You can absolutely spell Passover without “stress.” But between time constraints and the need to be Kosher (and gluten, peanut and fat free), it’s easy to forget that. Let some pros help you remember.
How to decorate:
They are usually the first things guests notice, making them a fundamental element in setting the mood for any event. Nicole Meyer, owner of Nibbles by Nic, and Risa Borsykowsky, owner of the Jewish Gift Place, suggested paying attention to details that are symbolic:
- Buy blue swirls to hang from the ceiling to symbolize the Red Sea.
- Place plastic jumping frogs on the table for the Ten Plagues.
- Individual Seder plates are a fun alternative to larger ones, because guests will have the essentials at their finger tips rather than reaching for the center of the table.
- Place a bitter herb in the napkin ring of guests for a “fresh” start to the meal.
- Since the table is filled with other décor, low and small flower arrangements are key. Lilies, violets, carnations, irises and cherry blossoms are traditional flowers of Passover.
What to serve:
Don’t let dietary restrictions interfere with creativity. Kosher recipes are on the menu but each community has its own customs. Accommodating everyone is simpler than one might think, even if the host wants to put some creative twists on a traditional Seder.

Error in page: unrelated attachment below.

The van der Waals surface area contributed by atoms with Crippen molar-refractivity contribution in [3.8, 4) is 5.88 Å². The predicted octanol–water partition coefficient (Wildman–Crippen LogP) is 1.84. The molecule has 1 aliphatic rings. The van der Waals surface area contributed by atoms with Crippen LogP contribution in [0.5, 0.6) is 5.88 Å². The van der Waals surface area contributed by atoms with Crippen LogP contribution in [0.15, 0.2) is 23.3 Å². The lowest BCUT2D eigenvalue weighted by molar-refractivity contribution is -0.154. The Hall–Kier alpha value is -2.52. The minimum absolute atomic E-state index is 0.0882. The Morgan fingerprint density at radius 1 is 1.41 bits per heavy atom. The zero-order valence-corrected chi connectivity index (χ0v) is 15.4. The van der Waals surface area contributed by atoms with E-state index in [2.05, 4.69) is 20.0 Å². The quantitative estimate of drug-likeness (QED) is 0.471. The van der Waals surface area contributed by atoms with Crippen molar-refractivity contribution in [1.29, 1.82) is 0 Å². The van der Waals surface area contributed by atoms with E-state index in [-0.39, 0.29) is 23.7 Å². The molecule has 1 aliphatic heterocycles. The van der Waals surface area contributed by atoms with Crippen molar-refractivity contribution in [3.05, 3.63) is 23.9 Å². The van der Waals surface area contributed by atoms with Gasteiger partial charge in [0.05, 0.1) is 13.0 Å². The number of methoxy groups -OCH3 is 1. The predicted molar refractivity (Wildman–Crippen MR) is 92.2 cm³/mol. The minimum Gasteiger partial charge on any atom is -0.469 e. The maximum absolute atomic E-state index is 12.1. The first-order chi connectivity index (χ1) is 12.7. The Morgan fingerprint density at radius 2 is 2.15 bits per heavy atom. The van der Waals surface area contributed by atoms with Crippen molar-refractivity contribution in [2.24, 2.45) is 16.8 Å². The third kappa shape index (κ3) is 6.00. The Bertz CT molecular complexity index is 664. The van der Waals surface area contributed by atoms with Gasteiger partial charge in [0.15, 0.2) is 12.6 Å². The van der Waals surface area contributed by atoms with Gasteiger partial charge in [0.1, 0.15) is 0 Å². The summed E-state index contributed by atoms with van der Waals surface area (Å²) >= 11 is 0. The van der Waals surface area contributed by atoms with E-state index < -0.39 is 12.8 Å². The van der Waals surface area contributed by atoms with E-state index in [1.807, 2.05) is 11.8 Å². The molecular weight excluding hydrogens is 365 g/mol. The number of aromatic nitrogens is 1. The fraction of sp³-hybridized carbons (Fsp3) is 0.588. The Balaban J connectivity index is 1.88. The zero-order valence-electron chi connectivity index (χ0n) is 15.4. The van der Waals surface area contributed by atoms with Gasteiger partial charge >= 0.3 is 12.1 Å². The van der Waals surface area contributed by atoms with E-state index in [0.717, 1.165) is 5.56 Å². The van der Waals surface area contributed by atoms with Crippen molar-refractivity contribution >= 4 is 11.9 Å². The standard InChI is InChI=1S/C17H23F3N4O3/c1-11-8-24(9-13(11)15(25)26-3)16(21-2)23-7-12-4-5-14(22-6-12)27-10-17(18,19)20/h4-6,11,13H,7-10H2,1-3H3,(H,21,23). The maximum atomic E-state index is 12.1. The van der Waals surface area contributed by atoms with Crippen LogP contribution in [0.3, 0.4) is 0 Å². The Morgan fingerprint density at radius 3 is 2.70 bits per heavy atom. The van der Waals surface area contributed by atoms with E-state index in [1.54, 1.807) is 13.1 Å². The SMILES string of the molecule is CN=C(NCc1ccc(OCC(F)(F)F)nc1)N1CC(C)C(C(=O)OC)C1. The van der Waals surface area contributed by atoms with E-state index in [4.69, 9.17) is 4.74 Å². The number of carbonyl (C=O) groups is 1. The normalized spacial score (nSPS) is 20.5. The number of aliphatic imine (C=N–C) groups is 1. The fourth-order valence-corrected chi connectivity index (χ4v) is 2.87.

- Borsykowsky suggested making red jello to symbolize blood and using mini marshmallows to throw at each other for hail.
- Steal some recipes from Matzo: 35 Recipes for Passover and All Year Long. You do not expect spanakopita, pizza, gratin, nachos to work with matzo, but “these recipes are insanely good and total party pleasers,” according to Alexandra Pearson who works closely with David Kirschner, acclaimed chef and the book’s author.
- “Just because a wine is Kosher, does not mean it is Kosher for Passover,” Genna Cappellini of Zachy’s Wine & Liquor Inc. said. During Passover only, Biblical law forbids Jews to eat chametz, which is any food product that is made from or has come in contact with wheat, barley, rye, oats or spelt. Be sure to purchase certified Kosher for Passover wines.
How to entertain:
Seders can be long—just ask Alan Zweibel, who recently wrote a whole book about it. But traditionalists need not heed the Long Island native’s advice to cut the four questions. A few fun add-ons can keep the evening entertaining.
- Place a Miriam’s Cup alongside Elijah’s Cup to honor Miriam, the sister of Moses. Near the end of the Seder, pass the Miriam’s Cup around the table for everyone to dip their fingers to taste the water and make a wish for the coming year.
- Borsykowsky said her guests look forward to music the most. Passover parody songs are cleverly written to tunes that everybody knows, so everybody sings alone. Some good ideas for parody music include famous hits like “A Whole New World,” “YMCA” and “Take Me Out to the Ball Game.”
- Give everyone a musical instrument like egg shakers or tambourines to play along with the songs to add some more excitement.
You tell us: What are your favorite Passover hosting tips and recipes?